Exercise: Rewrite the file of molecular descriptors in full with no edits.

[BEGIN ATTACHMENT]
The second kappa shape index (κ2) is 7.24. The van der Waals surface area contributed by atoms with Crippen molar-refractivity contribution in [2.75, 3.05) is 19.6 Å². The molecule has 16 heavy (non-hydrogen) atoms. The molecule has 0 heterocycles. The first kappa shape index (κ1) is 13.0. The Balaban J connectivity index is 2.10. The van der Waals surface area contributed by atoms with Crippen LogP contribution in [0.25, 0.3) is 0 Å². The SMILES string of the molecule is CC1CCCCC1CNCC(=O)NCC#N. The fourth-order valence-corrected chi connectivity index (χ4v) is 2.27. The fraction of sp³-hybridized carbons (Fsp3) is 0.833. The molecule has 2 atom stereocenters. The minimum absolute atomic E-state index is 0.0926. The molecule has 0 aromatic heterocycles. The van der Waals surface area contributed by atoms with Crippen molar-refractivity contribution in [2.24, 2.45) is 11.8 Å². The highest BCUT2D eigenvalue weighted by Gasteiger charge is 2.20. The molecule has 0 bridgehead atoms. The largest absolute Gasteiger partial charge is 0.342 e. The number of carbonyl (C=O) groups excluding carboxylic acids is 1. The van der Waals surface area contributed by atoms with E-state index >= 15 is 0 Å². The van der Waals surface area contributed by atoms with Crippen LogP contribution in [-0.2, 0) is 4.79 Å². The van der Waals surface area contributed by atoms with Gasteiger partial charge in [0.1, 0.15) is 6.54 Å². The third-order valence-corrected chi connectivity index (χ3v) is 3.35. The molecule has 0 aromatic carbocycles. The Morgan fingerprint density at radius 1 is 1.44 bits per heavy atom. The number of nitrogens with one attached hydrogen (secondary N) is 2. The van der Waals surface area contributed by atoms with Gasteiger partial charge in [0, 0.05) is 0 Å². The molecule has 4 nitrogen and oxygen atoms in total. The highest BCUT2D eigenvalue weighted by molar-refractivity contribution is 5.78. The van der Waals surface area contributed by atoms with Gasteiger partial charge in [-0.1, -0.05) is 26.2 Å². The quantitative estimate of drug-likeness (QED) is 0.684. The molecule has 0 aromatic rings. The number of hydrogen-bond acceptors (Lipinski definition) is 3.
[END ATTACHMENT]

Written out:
The second kappa shape index (κ2) is 7.24. The van der Waals surface area contributed by atoms with Crippen molar-refractivity contribution in [2.75, 3.05) is 19.6 Å². The molecule has 16 heavy (non-hydrogen) atoms. The molecule has 0 heterocycles. The first kappa shape index (κ1) is 13.0. The Balaban J connectivity index is 2.10. The van der Waals surface area contributed by atoms with Crippen LogP contribution in [0.25, 0.3) is 0 Å². The SMILES string of the molecule is CC1CCCCC1CNCC(=O)NCC#N. The fourth-order valence-corrected chi connectivity index (χ4v) is 2.27. The fraction of sp³-hybridized carbons (Fsp3) is 0.833. The molecule has 2 atom stereocenters. The minimum absolute atomic E-state index is 0.0926. The molecule has 0 aromatic heterocycles. The van der Waals surface area contributed by atoms with Crippen molar-refractivity contribution in [2.24, 2.45) is 11.8 Å². The highest BCUT2D eigenvalue weighted by Gasteiger charge is 2.20. The molecule has 0 bridgehead atoms. The largest absolute Gasteiger partial charge is 0.342 e. The number of carbonyl (C=O) groups excluding carboxylic acids is 1. The van der Waals surface area contributed by atoms with E-state index >= 15 is 0 Å². The van der Waals surface area contributed by atoms with Crippen LogP contribution in [-0.2, 0) is 4.79 Å². The van der Waals surface area contributed by atoms with Gasteiger partial charge in [0.1, 0.15) is 6.54 Å². The third-order valence-corrected chi connectivity index (χ3v) is 3.35. The molecule has 0 aromatic carbocycles. The Morgan fingerprint density at radius 1 is 1.44 bits per heavy atom. The number of nitrogens with one attached hydrogen (secondary N) is 2. The van der Waals surface area contributed by atoms with Gasteiger partial charge in [0, 0.05) is 0 Å². The molecule has 4 nitrogen and oxygen atoms in total. The highest BCUT2D eigenvalue weighted by molar-refractivity contribution is 5.78. The van der Waals surface area contributed by atoms with Gasteiger partial charge in [-0.1, -0.05) is 26.2 Å². The quantitative estimate of drug-likeness (QED) is 0.684. The molecule has 0 aromatic rings. The number of hydrogen-bond acceptors (Lipinski definition) is 3.